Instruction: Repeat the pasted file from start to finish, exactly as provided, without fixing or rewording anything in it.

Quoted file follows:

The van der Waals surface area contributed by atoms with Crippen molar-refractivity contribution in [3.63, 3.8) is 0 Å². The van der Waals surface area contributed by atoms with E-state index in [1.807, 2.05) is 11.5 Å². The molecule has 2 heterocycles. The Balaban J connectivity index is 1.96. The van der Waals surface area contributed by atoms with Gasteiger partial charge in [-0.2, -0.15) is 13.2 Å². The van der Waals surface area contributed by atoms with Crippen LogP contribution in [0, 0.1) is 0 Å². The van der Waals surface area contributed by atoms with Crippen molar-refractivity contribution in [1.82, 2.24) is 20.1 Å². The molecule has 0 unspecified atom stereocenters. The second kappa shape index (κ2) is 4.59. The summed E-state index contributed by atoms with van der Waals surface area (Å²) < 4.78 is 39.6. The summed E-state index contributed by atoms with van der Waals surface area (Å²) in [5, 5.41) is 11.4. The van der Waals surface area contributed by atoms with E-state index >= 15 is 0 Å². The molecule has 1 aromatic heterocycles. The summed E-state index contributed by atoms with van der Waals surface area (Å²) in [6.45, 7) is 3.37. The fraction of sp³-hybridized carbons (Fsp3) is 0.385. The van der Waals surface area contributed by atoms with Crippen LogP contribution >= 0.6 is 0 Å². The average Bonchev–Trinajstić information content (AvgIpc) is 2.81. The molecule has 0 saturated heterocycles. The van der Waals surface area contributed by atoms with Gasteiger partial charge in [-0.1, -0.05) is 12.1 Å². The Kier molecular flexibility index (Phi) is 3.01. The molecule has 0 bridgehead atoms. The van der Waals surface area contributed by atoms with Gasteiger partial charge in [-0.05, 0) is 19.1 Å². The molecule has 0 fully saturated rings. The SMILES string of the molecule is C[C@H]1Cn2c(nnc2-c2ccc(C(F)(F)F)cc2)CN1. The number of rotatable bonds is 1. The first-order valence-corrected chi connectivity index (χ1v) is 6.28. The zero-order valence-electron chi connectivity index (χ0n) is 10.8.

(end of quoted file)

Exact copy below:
The van der Waals surface area contributed by atoms with Crippen molar-refractivity contribution in [3.63, 3.8) is 0 Å². The van der Waals surface area contributed by atoms with E-state index in [1.807, 2.05) is 11.5 Å². The molecule has 2 heterocycles. The Balaban J connectivity index is 1.96. The van der Waals surface area contributed by atoms with Gasteiger partial charge in [-0.2, -0.15) is 13.2 Å². The van der Waals surface area contributed by atoms with Crippen LogP contribution in [0, 0.1) is 0 Å². The van der Waals surface area contributed by atoms with Crippen molar-refractivity contribution in [1.82, 2.24) is 20.1 Å². The molecule has 0 unspecified atom stereocenters. The second kappa shape index (κ2) is 4.59. The summed E-state index contributed by atoms with van der Waals surface area (Å²) < 4.78 is 39.6. The summed E-state index contributed by atoms with van der Waals surface area (Å²) in [5, 5.41) is 11.4. The van der Waals surface area contributed by atoms with E-state index >= 15 is 0 Å². The molecule has 1 aromatic heterocycles. The summed E-state index contributed by atoms with van der Waals surface area (Å²) in [6.45, 7) is 3.37. The fraction of sp³-hybridized carbons (Fsp3) is 0.385. The van der Waals surface area contributed by atoms with Crippen LogP contribution >= 0.6 is 0 Å². The average Bonchev–Trinajstić information content (AvgIpc) is 2.81. The molecule has 0 saturated heterocycles. The van der Waals surface area contributed by atoms with Gasteiger partial charge in [-0.1, -0.05) is 12.1 Å². The Kier molecular flexibility index (Phi) is 3.01. The molecule has 0 bridgehead atoms. The van der Waals surface area contributed by atoms with Gasteiger partial charge in [-0.05, 0) is 19.1 Å². The molecule has 0 fully saturated rings. The SMILES string of the molecule is C[C@H]1Cn2c(nnc2-c2ccc(C(F)(F)F)cc2)CN1. The number of rotatable bonds is 1. The first-order valence-corrected chi connectivity index (χ1v) is 6.28. The zero-order valence-electron chi connectivity index (χ0n) is 10.8.